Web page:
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Re: Modules, Frameworks, and Reinventing the Wheel

by perrin (Chancellor)
on Aug 12, 2004 at 16:47 UTC ( #382369=note: print w/replies, xml ) Need Help??

in reply to Modules, Frameworks, and Reinventing the Wheel

I think everyone can agree that a module that adds a function you already have, like addition, is silly, and without a more concrete example it's hard to say much more about it. I'd consider nearly any use of CPAN modules to be justified if the module adds significant required functionality. 50 modules? sure, go ahead.

What's more interesting to me is how different your experience with Perl newbies seems to be from mine. When I was looking to hire a junior person, 99% of the people I talked to claiming to be Perl coders had barely even heard of CPAN. They had all used DBI, and maybe CGI, but when I asked them to name some favorite modules they were at a loss. Complete opposite of the module addiction you're describing here.

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Re^2: Modules, Frameworks, and Reinventing the Wheel
by Mr_Jon (Monk) on Aug 12, 2004 at 21:43 UTC
    I have to agree that this directly reflects my own learning experience. When I started out with Perl, I was vaguely aware of CPAN but not familiar with its contents. As a result, my first programming ventures involved (amongst other things) handrolled templating systems, DIY date conversions, XML & HTML parsing with regexes, and many still worse horrors.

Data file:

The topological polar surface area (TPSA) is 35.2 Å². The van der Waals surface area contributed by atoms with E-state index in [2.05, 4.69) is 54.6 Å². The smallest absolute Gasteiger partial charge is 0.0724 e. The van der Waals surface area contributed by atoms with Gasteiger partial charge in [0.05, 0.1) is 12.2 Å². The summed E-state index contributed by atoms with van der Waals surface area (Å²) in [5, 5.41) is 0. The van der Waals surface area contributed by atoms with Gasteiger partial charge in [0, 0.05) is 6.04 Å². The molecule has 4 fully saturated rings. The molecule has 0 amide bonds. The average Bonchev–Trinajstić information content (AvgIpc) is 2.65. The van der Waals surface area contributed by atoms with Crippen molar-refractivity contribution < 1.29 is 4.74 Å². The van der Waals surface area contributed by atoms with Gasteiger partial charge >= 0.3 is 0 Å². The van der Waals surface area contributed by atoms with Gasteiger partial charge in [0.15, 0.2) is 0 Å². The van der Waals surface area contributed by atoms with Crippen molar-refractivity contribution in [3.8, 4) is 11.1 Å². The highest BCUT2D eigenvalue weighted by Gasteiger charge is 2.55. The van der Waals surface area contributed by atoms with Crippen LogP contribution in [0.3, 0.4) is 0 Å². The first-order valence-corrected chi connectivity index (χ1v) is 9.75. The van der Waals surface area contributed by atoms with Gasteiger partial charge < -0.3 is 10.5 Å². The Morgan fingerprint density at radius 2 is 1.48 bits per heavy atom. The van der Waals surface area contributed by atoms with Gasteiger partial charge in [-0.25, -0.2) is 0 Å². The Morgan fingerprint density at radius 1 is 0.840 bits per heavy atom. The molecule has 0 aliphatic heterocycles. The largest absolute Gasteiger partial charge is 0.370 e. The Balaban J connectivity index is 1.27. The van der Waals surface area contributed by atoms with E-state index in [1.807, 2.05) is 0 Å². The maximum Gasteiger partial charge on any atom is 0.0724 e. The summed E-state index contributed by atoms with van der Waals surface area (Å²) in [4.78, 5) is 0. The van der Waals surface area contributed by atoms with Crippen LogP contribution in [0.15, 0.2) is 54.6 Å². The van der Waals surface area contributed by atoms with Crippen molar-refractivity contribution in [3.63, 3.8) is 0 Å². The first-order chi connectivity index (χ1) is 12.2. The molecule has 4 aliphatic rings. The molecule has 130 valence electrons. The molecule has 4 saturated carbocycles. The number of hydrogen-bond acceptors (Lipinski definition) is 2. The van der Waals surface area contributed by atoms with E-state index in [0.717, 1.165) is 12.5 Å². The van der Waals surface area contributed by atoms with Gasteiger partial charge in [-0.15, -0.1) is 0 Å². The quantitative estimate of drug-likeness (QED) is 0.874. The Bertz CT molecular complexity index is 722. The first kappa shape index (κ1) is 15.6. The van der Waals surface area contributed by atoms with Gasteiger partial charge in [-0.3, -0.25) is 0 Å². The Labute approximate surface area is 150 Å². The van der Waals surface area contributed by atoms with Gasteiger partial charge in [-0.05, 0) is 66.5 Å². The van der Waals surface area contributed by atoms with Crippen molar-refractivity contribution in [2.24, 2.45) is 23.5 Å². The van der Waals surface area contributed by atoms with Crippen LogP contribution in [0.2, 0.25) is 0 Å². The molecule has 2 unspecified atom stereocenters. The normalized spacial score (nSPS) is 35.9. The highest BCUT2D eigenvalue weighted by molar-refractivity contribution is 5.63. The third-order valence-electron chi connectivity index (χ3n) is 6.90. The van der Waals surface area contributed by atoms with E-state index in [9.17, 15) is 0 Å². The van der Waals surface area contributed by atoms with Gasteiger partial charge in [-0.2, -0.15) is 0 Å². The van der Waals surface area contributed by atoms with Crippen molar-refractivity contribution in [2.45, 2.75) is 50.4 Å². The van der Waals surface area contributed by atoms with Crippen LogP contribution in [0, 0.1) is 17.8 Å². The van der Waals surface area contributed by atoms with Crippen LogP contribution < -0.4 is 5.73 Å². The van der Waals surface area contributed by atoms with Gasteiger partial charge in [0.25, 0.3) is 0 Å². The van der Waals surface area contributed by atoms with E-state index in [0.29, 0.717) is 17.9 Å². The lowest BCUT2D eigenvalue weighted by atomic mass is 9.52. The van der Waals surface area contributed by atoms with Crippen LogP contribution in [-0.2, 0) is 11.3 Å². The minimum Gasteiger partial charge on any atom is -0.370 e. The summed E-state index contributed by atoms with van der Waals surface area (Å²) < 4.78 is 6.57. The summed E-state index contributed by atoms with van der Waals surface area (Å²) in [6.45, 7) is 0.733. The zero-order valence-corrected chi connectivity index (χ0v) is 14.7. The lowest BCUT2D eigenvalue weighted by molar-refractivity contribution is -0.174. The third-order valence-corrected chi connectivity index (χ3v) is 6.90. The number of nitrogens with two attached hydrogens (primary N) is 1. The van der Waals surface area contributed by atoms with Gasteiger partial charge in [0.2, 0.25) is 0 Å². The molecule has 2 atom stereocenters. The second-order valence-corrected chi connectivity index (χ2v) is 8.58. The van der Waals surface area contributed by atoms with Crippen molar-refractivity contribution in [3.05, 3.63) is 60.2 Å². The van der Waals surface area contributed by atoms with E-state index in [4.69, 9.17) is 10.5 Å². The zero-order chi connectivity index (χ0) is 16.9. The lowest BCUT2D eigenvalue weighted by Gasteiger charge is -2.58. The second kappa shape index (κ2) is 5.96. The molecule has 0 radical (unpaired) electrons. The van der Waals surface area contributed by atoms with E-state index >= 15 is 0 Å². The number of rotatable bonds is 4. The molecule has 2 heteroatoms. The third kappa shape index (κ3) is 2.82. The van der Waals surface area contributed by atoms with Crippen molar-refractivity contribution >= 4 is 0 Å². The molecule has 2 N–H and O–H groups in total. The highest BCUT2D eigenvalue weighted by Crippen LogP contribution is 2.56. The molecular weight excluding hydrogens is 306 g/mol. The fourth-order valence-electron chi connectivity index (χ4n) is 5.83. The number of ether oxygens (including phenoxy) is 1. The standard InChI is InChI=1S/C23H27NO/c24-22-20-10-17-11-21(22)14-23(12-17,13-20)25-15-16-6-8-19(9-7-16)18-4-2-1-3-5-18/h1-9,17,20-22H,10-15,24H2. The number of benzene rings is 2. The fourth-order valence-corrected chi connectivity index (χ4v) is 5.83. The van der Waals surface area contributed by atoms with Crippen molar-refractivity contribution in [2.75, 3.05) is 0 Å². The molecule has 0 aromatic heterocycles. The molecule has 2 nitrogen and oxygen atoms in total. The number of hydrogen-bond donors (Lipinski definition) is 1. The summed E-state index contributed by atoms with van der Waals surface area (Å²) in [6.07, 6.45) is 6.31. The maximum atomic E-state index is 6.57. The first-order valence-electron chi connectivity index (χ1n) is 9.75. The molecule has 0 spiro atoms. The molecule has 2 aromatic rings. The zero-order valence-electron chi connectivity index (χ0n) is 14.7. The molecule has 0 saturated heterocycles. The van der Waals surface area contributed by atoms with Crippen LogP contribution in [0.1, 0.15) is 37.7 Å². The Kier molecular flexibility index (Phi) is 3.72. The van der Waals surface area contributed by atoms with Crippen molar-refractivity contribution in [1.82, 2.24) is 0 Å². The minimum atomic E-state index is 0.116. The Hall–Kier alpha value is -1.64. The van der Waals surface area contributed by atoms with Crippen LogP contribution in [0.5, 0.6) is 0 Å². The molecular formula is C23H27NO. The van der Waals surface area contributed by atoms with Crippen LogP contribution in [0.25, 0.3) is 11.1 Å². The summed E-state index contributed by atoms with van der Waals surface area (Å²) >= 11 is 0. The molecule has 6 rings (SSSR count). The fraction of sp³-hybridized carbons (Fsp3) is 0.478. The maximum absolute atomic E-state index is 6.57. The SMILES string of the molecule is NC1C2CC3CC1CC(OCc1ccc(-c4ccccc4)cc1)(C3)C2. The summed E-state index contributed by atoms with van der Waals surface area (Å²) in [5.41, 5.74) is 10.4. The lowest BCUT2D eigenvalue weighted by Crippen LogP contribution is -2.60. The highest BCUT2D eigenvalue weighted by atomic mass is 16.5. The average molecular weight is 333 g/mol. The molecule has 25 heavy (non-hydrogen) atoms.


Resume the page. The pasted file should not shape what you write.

I view this now as no bad thing, since the shortcomings of my own solutions have allowed me to appreciate the complexity of the issues involved in these seemingly (to a beginner) simple tasks. When faced with a problem, I will now always look first to a module, since I understand the value of a tried and tested solution.

    Surely it all comes down to the issue of abstraction. The essential benefit of a module is that you don't need to understand its internal workings in order to use it. For me there is no difference between using a module, and using Perl's built in 'sort' function versus writing my own - I don't need to concern myself with the underlying alogarithm in order to benefit from it. Of course, if I wanted to, I could look at the source code of either. But the point is I don't need to.

    I see no problem in using an interface without worrying about its implementation. Is this not the entire philosophy of OO programming? And taken to its extreme, is this not the reason we all use Perl (or any other language) versus telling our computers what to do by constructing the correct sequence of '1's and '0's ...?

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